Are you ready for a flood-based business interruption?

Developing a continuity plan can help keep your business operational in the wake of a disaster, such as a flood.

Your plan should outline key contacts, protocols and alternative business solutions should your property be flooded or forced to temporarily close due to evacuation orders, or if you face staffing shortages because employees are dealing with flood issues at their personal properties.

The best time to create your business continuity plan is in advance of a crisis; so, start now as flood season in Alberta is quickly approaching.

This checklist can help you start drafting your plan:


Keep your employees safe

Protecting employees should be your number one business priority—especially during natural disasters, such as floods. Keep staff safe by planning these steps:

  • Identify evacuation routes, off-site meeting locations and determine a protocol for safe evacuation.
  • Identify possible exposures and health risks to your employees.
  • Develop or review current policies regarding remote work, paid or unpaid sick or personal time.
  • Prepare and plan for operations with a reduced workforce.
  • Plan for downsizing services but also anticipate any scenario which may require a surge in services.
  • Identify a team to serve as a communication resource so that employees have access to accurate information throughout the crisis.
  • Work with employees and their union(s) to address leave, pay, transportation, childcare, absence and other human resource issues.
  • Assist employees in managing additional stressors (i.e. Employee Assistance Program – EAP).


Maintain business operations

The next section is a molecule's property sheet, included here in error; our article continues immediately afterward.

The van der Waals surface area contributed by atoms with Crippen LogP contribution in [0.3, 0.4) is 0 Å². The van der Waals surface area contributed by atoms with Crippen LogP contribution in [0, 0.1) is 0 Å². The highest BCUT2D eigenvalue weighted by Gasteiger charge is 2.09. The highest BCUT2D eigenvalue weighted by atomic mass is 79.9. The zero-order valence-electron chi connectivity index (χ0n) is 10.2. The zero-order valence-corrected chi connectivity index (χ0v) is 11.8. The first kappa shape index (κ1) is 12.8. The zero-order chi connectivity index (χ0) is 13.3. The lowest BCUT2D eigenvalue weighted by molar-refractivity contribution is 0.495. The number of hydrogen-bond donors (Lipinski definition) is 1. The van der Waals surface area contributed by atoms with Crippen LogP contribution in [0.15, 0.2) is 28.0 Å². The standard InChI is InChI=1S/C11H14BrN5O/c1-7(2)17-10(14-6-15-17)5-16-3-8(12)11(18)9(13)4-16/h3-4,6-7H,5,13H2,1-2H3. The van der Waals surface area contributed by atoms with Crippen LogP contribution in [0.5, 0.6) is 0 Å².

Minimize business interruptions by identifying and finding solutions for the areas of your business that face the most risk should a disaster strike.

  • Conduct a thorough risk assessment to identify critical processes and functions that would be impacted during a business disruption.
  • Identify essential employees to deliver critical processes and functions.
  • Determine the agility of the workforce and what resources may be needed during a disruption.
  • Define internal and external stakeholders for conveying communication.
  • Develop strategies and vetted holding statements to communicate with employees, customers, consumers and the media.
  • Review supplier service level agreements to consequences for not abiding by contracts.
  • Review supplier business continuity plans to determine whether they align with your business expectations.
  • Define the capabilities of the upstream supply chain to determine their capability to provide your business what it needs during a disruption.
  • Consider increasing inventory to extend operations if the upstream supplier is not capable of delivering needed goods.
  • Define the capabilities of the downstream supply chain to assess impact to your customers if operations are no longer feasible at normal capacity.
  • Communicate business decisions to appropriate audiences.
  • Train response team members on responsibilities during a disruption.
  • Test your business continuity plan by conducting tabletop exercises.


Protect your property and inventory

By acting now to reduce water damage caused by flooding, you can minimize financial damages caused by property and inventory losses.

Discover the steps you can take by reading our article: Protect your business from flooding.

Start a Conversation With One of Our Expert Brokers Today to Determine the Right Coverage for You.

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